While I was gardening

The art of gardening and the science of life.

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Thanks to my Wonderful Readers!

It is time for me to close up this blog.  I’ve enjoyed sharing these gardening experiences with you all – gardening is not for the timid – especially when working around squirrels, crows, and beagles!  Your comments have been a delight to read, and learning of your experiences has been a pleasure.

At some point, I may resume writing; however, that decision has yet to be made.

I wish you all good gardening, full sun, ample rain, and a well-behaved companion.  And most important – be kind to one and all!

Thank you.



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Universal Ease

Amid the harm of life exists a persistent belief that happiness resides within, and is accessible.   Oftentimes the means of finding happiness is convoluted and protracted; our gifts, desires, talents, and deep needs are frustrated by circumstance or abuse that appear to rob the individual of the possibility of reconciliation and justice.  Lies, gossip, or betrayal sit heavily upon each human at some time in life.  But during these times, happiness offers itself as simply as a walk across a dark room to open curtains and look outside.  When it presents itself as nothing more complicated than a speck of dust reflecting light back at the viewer it is missed or rejected with little thought.  How can something so small and easy be of such consequence?  Of such importance?  Shouldn’t it at least continue to appear evasive?  Shouldn’t it be a struggle?  Is it really here in this spot right now, just as is, by itself?  What’s the catch, we wonder?  There must be conditions that will arise and demand to be fulfilled if we accept this simple answer – this easy way.

But think – if a lifetime is lived before understanding happiness, before recognizing and accepting it, is it really so easy?

I think it is.

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Tried and True Blue

Pictures by Plumb Pixel Photography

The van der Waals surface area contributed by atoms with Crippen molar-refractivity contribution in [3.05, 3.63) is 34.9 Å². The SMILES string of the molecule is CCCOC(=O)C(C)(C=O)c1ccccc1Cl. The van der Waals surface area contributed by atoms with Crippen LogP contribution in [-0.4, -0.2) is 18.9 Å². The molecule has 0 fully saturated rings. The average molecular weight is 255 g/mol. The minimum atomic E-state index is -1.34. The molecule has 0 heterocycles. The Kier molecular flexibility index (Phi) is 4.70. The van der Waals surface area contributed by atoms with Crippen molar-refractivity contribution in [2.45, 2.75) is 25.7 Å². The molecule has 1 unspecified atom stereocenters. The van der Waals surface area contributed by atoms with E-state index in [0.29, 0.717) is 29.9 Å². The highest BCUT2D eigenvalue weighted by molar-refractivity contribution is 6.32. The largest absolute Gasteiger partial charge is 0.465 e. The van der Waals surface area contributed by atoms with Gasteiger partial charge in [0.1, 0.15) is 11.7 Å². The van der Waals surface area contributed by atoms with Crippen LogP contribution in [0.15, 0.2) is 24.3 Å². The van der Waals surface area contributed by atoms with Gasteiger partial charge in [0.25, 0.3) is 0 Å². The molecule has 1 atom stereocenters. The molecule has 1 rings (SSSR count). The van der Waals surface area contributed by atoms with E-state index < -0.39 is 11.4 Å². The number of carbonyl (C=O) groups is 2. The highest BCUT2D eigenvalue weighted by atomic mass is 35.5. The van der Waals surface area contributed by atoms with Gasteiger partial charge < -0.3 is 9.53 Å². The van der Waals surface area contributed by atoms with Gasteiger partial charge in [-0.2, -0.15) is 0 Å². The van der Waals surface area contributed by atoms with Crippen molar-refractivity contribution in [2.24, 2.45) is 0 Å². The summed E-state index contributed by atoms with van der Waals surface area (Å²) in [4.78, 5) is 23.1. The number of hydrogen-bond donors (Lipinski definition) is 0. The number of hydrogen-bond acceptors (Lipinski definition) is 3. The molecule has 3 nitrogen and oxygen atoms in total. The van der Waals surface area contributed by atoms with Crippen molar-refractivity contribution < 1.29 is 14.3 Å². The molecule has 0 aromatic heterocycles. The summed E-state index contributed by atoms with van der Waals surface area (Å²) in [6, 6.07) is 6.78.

A warm, dry spring is visiting this year.  If our weather is similar to that of last year, by the middle of June many plants blooming now, and that would normally bloom into summer, will be fading fast as a result of heat and drought.  Plants that hang on, tough out our hot, dry springs and bloom into and through summer are a welcome sight.  Some shrubs will bloom through summer months – roses come to mind – but few perennials will hold up through August and look as good as they did in June.

One such perennial is Scabiosa columbiaria, ‘Butterfly Blue’.  Not only does it begin summer with a large, lively bloom, it retains its enthusiasm through the hottest, driest months with ease.  And, of course, it serves an important function in the garden.  As the name implies, it will attract large numbers of butterflies to your garden  – and you can’t go wrong with that.

‘Butterfly Blue’ Scabiosa likes full sun and well-drained soil.  It seems to like as much heat as it can get here in the PNW, so I grow it near our raised vegetable beds where it receives reflected light and heat from the stone surround and walk-way.  The only care it needs is to be deadheaded occasionally and some supplemental water if we have no rain.  It’s an easy plant to grow that gives big rewards for small effort.

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Plumb Pixel Photography, Terri Johnson, Owner